The Cuban comedian, Ulises Toirac, spoke this Friday about the statements of the Spanish Ana Hurtado, who is a spokesperson and employee of the Castro dictatorship.
Through a Facebook post, Ulises Toirac reminded Hurtado that to talk about Cuba, one must have lived through it under a dictatorship.
“There is an old proverb that says ‘shoemaker to his shoes’ and it does not speak of the Spanish politician dedicating himself to saddlery. The proverb is much older. The popular genius speaks in that sentence of not getting into where you have no voice. To speak of Cuba properly (I’m not going to get so exquisite as to demand to be born here) you have to have enjoyed many blackouts and have survived for years by the notebook. You must have worked and walked the streets and you must have seen Elpidio Valdés and the Padrón vampires and your grandmother must have sung to you with a trembling voice ‘back in the year ninety-five’ and through the jungles of Mayarí”.
Likewise, the Cuban comedian forcefully continued his message and reminded Hurtado that to talk about “our most beloved artists you must know where their roots come from,” in reference to the statements by the regime’s spokesperson against Joaquín Sabina.
“To speak with any propriety about equalities or inequalities in Cuba, you have to have gotten rid of an asthma crisis in a police force, at two in the morning and put up with the idiocy of a boss in a meeting that you don’t give a damn about and that prevents you from going to look for the kids at school. You must have queued for kilometers for the bus or for the chicken. And you must have stopped more than a thousand times in front of the half-empty cold with the family about to eat. And to talk about our most beloved artists you must know where their roots come from and what they mean in the hearts of the people”.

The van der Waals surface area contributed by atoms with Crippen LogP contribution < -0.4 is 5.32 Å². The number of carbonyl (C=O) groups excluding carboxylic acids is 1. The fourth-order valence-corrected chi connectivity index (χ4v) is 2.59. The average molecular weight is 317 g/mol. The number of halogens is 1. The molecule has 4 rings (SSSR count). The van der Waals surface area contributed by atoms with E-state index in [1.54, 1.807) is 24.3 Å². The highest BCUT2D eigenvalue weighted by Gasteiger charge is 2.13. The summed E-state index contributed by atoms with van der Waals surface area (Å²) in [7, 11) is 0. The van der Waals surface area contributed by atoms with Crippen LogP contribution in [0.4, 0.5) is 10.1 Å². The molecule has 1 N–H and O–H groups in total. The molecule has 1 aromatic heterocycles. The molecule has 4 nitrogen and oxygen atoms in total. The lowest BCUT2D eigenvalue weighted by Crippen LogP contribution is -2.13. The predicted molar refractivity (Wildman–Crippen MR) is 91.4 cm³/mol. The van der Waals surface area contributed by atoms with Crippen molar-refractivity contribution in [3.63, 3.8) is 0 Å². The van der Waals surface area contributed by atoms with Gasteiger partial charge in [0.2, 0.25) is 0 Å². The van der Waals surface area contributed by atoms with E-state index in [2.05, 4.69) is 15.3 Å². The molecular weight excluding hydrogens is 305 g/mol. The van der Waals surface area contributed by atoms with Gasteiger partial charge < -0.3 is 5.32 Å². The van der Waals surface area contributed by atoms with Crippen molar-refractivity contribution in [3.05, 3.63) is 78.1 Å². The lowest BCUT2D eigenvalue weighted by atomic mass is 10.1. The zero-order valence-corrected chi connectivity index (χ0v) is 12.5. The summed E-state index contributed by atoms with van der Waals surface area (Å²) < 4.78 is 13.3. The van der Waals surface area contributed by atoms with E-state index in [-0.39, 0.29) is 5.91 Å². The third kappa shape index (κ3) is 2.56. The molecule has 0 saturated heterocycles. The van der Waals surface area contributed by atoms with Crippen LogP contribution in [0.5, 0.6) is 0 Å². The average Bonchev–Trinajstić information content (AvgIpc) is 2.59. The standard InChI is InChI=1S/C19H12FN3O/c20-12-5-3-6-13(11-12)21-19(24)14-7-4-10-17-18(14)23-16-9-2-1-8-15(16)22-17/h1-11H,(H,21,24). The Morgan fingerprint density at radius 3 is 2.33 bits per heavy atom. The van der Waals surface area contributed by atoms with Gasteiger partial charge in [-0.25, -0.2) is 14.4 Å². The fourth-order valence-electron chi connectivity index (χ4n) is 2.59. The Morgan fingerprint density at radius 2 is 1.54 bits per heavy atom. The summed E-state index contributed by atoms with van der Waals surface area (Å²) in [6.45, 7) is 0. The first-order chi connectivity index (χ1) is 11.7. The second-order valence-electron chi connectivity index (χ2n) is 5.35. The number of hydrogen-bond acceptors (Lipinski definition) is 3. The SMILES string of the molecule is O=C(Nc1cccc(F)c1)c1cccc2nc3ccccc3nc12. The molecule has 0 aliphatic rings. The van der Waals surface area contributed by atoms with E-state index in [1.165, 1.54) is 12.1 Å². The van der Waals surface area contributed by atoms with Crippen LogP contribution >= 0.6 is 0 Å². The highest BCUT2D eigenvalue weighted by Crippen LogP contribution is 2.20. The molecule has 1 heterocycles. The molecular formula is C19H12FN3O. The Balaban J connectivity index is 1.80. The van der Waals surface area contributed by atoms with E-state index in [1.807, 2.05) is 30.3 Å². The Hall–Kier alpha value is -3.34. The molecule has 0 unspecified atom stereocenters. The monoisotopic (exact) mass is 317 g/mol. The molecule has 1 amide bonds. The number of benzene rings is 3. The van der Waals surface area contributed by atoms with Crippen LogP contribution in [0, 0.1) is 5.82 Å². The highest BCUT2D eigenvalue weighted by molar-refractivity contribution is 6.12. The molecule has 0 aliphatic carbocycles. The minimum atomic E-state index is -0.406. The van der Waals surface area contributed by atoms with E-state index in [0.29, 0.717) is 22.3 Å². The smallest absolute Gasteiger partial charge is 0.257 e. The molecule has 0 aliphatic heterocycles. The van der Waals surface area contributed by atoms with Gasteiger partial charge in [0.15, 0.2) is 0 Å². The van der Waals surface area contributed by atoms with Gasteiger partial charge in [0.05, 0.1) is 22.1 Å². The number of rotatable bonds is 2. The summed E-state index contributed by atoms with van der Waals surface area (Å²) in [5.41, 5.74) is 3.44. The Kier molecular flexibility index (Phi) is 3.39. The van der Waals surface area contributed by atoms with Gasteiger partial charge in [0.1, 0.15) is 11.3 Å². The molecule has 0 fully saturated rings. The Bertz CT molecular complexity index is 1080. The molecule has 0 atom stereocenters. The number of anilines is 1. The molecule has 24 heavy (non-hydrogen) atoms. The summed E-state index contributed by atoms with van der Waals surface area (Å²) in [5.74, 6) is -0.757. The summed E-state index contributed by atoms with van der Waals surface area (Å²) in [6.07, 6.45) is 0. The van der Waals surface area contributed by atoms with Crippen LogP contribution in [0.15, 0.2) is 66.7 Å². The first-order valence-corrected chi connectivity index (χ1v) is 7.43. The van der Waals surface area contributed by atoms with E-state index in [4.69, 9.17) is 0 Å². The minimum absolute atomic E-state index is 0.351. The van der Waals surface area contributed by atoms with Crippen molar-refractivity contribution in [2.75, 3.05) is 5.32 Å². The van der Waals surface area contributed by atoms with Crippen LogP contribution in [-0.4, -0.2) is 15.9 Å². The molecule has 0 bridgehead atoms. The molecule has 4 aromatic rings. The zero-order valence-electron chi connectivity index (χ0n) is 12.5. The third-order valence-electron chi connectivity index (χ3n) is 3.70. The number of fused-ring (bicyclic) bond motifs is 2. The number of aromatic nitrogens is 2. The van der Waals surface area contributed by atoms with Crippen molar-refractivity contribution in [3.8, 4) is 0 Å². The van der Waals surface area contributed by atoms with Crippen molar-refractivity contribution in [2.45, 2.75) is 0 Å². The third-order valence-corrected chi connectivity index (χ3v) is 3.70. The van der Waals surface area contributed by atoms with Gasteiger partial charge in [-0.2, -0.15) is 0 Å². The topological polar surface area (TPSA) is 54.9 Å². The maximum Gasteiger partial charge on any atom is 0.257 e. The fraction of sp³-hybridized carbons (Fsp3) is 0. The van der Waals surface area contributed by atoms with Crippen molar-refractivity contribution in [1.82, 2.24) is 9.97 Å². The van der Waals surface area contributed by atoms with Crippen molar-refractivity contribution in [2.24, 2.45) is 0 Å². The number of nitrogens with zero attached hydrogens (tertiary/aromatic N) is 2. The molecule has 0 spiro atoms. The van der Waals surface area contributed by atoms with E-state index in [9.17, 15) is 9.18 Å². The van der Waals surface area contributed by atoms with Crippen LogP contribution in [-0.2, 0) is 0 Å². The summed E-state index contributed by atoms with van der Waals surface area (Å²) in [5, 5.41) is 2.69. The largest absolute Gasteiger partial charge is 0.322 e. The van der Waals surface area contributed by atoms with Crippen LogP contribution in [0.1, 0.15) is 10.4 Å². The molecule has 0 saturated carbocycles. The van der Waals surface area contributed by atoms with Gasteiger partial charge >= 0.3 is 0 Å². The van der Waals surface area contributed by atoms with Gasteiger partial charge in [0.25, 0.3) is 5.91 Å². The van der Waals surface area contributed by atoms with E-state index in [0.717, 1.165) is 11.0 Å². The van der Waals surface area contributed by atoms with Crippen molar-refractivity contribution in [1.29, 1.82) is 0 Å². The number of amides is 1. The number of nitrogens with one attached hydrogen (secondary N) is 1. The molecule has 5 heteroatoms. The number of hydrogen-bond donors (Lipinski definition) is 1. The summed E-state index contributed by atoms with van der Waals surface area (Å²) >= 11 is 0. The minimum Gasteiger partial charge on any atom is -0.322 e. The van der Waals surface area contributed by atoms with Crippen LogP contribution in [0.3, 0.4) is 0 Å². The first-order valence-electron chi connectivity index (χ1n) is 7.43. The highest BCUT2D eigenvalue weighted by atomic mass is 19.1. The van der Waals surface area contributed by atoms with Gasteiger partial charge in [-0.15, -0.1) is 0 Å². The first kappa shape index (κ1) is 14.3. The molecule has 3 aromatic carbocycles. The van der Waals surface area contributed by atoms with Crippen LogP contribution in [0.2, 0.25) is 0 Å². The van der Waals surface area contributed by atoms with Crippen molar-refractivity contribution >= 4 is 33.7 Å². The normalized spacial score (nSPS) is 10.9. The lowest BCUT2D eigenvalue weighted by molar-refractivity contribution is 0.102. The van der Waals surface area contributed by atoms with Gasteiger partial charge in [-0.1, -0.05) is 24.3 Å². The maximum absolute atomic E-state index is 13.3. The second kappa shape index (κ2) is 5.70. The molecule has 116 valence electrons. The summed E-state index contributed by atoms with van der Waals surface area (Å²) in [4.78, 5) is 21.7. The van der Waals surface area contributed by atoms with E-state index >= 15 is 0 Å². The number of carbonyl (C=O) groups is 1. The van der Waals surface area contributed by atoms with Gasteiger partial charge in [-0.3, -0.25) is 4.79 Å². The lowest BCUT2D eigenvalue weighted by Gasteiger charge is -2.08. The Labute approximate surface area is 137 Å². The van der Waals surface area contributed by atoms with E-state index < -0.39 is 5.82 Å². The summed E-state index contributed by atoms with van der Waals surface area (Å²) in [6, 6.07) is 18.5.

In the same way, Ulises Toirac assured that it is not Ana Hurtado’s fault that she was not born in Cuba, but rather that of the dregs of the dictatorship who applaud and support her words.
“But it’s not your fault that you weren’t born here. It’s the fault of those who were born here, they support you and they don’t meet the premises of the previous paragraph either. Shoemaker to his shoes. Ergo: don’t talk shit about what you don’t know and even less to ‘opportunise’ your ivory dream”.
The words of Ulises Toirac are due to the fact that the Spanish Ana Hurtado, spokesperson and employee of the Castro dictatorship, recently gave her opinion on the statements of the singer-songwriter Joaquín Sabina about Cuba.
“Cuba doesn’t need you. This is the task of grown-ups, the lazy stay away,” were some of the phrases of the regime’s spokeswoman.
A couple of days ago, the Spanish singer-songwriter Joaquín Sabina assured that he can no longer be a friend of the dictatorship.
“I was a friend of the Cuban revolution and of Fidel Castro. But I’m no longer, I can’t be” and he added, “Now I am on the side of those who demonstrate and those who are exiled from the island”.
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